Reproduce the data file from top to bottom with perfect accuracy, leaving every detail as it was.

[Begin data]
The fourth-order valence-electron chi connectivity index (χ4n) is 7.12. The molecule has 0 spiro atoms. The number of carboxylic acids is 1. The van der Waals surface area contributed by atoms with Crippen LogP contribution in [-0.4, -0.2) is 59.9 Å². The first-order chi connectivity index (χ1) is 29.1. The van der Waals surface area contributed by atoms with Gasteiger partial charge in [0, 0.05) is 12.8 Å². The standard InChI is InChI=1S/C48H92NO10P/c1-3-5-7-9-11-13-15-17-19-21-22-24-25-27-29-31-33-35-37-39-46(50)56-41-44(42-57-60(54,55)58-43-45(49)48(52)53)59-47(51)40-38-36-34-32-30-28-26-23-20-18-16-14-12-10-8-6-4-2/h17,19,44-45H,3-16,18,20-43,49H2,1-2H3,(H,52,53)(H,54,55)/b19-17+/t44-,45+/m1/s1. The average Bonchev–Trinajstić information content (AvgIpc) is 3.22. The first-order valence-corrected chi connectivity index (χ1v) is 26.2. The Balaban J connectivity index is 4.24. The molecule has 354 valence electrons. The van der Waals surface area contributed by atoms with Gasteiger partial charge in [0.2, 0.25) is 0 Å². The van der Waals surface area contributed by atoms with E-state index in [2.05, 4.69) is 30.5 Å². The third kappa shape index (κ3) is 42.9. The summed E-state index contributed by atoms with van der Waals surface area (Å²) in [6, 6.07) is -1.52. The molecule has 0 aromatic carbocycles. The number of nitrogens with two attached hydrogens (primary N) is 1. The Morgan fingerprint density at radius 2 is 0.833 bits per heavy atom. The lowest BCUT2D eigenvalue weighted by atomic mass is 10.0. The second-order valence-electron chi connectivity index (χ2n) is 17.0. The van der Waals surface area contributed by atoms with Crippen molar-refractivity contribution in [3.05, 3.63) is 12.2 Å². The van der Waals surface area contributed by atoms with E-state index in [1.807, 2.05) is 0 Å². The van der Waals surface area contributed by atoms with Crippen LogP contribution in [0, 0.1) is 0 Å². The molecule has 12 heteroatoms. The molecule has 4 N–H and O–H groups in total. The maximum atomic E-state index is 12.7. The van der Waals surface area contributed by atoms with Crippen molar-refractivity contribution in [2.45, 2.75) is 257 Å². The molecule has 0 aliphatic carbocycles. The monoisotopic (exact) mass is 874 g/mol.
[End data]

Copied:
The fourth-order valence-electron chi connectivity index (χ4n) is 7.12. The molecule has 0 spiro atoms. The number of carboxylic acids is 1. The van der Waals surface area contributed by atoms with Crippen LogP contribution in [-0.4, -0.2) is 59.9 Å². The first-order chi connectivity index (χ1) is 29.1. The van der Waals surface area contributed by atoms with Gasteiger partial charge in [0, 0.05) is 12.8 Å². The standard InChI is InChI=1S/C48H92NO10P/c1-3-5-7-9-11-13-15-17-19-21-22-24-25-27-29-31-33-35-37-39-46(50)56-41-44(42-57-60(54,55)58-43-45(49)48(52)53)59-47(51)40-38-36-34-32-30-28-26-23-20-18-16-14-12-10-8-6-4-2/h17,19,44-45H,3-16,18,20-43,49H2,1-2H3,(H,52,53)(H,54,55)/b19-17+/t44-,45+/m1/s1. The average Bonchev–Trinajstić information content (AvgIpc) is 3.22. The first-order valence-corrected chi connectivity index (χ1v) is 26.2. The Balaban J connectivity index is 4.24. The molecule has 354 valence electrons. The van der Waals surface area contributed by atoms with Gasteiger partial charge in [0.2, 0.25) is 0 Å². The van der Waals surface area contributed by atoms with E-state index in [2.05, 4.69) is 30.5 Å². The third kappa shape index (κ3) is 42.9. The summed E-state index contributed by atoms with van der Waals surface area (Å²) in [6, 6.07) is -1.52. The molecule has 0 aromatic carbocycles. The number of nitrogens with two attached hydrogens (primary N) is 1. The Morgan fingerprint density at radius 2 is 0.833 bits per heavy atom. The lowest BCUT2D eigenvalue weighted by atomic mass is 10.0. The second-order valence-electron chi connectivity index (χ2n) is 17.0. The van der Waals surface area contributed by atoms with Crippen molar-refractivity contribution in [3.05, 3.63) is 12.2 Å². The van der Waals surface area contributed by atoms with E-state index in [1.807, 2.05) is 0 Å². The van der Waals surface area contributed by atoms with Crippen LogP contribution in [0, 0.1) is 0 Å². The molecule has 12 heteroatoms. The molecule has 4 N–H and O–H groups in total. The maximum atomic E-state index is 12.7. The van der Waals surface area contributed by atoms with Crippen molar-refractivity contribution in [2.45, 2.75) is 257 Å². The molecule has 0 aliphatic carbocycles. The monoisotopic (exact) mass is 874 g/mol.